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New Mexico Farmers Hit by Drought May Be Eligible for Aid

PHOTO: Some farmers and ranchers in New Mexico and other drought-ravaged Western states are eligible for emergency government loans linked to the USDA declaring 256 counties natural disaster areas. Photo courtesy U.S. Bureau of Reclamation.
PHOTO: Some farmers and ranchers in New Mexico and other drought-ravaged Western states are eligible for emergency government loans linked to the USDA declaring 256 counties natural disaster areas. Photo courtesy U.S. Bureau of Reclamation.
February 17, 2015

LAS CRUCES, N.M. - It may only be February, but several drought-ravaged counties in New Mexico and other Western states are already under a "primary natural disaster declaration."

Val Dolcini, who heads the U.S. Department of Agriculture's Farm Service Agency, says the action opens up financial assistance programs to farmers and ranchers who have endured losses and damages because of the recent drought.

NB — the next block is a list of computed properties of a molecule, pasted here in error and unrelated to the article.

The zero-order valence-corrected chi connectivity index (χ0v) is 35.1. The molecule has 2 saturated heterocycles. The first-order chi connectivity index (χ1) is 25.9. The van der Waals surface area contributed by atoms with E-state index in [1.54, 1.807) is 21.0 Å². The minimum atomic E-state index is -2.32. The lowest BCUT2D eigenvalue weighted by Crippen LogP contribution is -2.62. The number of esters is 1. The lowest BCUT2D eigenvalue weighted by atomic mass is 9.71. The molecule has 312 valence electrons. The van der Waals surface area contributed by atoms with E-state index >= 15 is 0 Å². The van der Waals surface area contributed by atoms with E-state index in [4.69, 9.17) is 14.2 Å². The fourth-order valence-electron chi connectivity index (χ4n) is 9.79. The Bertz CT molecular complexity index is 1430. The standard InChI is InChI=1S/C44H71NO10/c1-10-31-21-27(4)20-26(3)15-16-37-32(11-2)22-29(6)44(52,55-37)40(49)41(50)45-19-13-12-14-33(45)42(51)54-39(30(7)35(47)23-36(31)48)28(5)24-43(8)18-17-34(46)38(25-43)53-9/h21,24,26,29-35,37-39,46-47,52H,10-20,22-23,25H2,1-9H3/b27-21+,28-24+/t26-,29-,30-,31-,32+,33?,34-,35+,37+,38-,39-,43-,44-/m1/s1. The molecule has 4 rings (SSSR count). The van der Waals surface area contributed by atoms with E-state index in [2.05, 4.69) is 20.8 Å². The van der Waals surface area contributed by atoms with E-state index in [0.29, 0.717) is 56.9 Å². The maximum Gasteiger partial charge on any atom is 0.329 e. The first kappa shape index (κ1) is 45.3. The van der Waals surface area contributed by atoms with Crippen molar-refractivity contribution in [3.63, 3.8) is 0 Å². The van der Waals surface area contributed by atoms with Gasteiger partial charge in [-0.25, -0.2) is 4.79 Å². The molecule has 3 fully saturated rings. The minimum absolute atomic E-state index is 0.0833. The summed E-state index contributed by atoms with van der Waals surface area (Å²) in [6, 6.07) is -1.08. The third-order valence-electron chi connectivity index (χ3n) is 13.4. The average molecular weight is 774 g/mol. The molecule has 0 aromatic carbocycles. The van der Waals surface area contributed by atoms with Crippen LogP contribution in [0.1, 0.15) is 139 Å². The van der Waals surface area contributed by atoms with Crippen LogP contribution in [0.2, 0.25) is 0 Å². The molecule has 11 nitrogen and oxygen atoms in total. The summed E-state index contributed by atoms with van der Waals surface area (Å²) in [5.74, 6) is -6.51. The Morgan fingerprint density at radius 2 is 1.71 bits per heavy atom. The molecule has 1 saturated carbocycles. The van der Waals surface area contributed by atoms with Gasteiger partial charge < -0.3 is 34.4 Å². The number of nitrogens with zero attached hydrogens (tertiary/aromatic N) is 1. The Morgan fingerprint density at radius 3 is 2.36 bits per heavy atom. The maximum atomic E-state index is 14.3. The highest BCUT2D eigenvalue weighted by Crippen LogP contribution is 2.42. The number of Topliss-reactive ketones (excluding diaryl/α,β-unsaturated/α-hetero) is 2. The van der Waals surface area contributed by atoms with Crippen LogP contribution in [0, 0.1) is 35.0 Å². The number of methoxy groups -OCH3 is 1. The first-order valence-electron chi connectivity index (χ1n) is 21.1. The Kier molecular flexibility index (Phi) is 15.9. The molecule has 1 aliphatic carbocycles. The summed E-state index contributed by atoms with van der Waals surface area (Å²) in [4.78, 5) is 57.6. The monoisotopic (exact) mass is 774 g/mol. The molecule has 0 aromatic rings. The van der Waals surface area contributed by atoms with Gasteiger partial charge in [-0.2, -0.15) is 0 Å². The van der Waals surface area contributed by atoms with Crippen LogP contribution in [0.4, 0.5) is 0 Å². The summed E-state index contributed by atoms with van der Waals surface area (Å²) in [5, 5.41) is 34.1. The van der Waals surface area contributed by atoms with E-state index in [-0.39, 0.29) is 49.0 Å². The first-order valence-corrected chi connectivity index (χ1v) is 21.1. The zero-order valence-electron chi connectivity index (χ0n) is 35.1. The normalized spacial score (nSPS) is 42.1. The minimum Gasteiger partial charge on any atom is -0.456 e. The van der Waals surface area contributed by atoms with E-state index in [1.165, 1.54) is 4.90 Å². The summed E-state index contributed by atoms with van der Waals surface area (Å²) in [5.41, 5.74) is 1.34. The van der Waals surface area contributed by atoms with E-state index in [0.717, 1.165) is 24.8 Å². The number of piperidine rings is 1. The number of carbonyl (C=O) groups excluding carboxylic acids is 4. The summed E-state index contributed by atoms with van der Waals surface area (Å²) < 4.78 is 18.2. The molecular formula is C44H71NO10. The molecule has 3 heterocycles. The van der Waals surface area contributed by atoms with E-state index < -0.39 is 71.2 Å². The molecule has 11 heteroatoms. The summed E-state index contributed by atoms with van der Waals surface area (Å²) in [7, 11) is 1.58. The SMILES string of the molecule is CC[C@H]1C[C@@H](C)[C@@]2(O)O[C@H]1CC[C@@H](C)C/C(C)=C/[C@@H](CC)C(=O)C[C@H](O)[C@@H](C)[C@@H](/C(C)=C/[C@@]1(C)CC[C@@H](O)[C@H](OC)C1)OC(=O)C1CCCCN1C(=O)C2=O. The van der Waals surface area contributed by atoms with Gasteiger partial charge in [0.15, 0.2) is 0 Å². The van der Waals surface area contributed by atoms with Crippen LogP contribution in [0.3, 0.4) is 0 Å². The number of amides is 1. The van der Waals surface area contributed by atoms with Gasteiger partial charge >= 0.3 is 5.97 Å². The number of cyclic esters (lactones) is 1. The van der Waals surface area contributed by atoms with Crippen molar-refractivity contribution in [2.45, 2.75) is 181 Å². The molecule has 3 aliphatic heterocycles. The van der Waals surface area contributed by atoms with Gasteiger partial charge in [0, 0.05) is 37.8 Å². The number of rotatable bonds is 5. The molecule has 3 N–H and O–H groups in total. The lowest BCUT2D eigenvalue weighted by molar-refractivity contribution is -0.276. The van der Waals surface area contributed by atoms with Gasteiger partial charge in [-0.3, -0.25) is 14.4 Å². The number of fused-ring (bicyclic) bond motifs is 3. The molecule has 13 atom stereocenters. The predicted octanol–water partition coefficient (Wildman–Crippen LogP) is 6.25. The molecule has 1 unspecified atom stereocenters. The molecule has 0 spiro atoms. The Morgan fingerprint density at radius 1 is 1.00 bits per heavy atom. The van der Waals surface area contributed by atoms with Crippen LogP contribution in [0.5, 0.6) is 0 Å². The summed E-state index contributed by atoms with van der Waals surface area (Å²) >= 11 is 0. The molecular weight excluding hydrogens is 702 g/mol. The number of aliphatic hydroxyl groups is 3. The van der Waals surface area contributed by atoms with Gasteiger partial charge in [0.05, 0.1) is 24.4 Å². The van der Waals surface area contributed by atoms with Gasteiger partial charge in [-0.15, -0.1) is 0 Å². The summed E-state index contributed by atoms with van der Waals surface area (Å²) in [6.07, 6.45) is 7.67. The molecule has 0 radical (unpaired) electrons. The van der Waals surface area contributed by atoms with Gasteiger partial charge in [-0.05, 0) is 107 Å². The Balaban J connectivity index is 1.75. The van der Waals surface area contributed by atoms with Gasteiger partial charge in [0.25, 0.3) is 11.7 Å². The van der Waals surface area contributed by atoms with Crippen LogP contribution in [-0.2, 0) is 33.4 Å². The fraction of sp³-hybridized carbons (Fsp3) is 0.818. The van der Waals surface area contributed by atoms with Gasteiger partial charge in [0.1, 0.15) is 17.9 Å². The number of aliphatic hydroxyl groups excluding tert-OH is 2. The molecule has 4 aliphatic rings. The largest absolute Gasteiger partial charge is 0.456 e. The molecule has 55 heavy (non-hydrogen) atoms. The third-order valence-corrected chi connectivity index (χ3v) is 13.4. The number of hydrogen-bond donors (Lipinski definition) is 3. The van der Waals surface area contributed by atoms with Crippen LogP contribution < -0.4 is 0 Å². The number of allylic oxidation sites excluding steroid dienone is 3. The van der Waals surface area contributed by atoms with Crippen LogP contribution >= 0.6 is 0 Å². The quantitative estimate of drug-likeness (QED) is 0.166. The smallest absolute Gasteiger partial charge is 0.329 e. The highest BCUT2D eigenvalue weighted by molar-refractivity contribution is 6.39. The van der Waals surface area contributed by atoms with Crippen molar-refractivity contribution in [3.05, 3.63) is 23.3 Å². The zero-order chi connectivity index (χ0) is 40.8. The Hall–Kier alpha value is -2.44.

"The designation is sort of the door-opener for these benefits," says Dolcini. "They could be low-interest emergency loans, but it could also be participation in the Emergency Conservation Program, or a long list of other USDA programs."

In New Mexico, the designation applies to Colfax, McKinley, Quay, San Juan and Union counties, as well as several contiguous counties. Regionally, the USDA has declared primary natural disaster areas in 256 counties in Arizona, California, Colorado, Idaho, Kansas, Nevada, Oklahoma, Texas and Utah.

The drought situation may not improve anytime soon. The most recent National Climate Assessment report conducted by the U.S. Global Change Research Program concluded that as temperatures continue to rise, droughts in the Southwest will be longer, and drier conditions will cause more significant wildfires. Dolcini says climate change has impacted farming nationwide.

"It's hard to deny that the climate has changed over the years," he says. "The impact that has on industries like agriculture is also hard to deny. We've seen incredible droughts over the course of the last four or five years throughout many parts of the United States."

The USDA has issued natural disaster declarations for several years as the drought has continued and intensified across much of the western U.S. Farmers and ranchers remain eligible for the USDA assistance programs for eight months from the date the designation was issued.

Troy Wilde, Public News Service - NM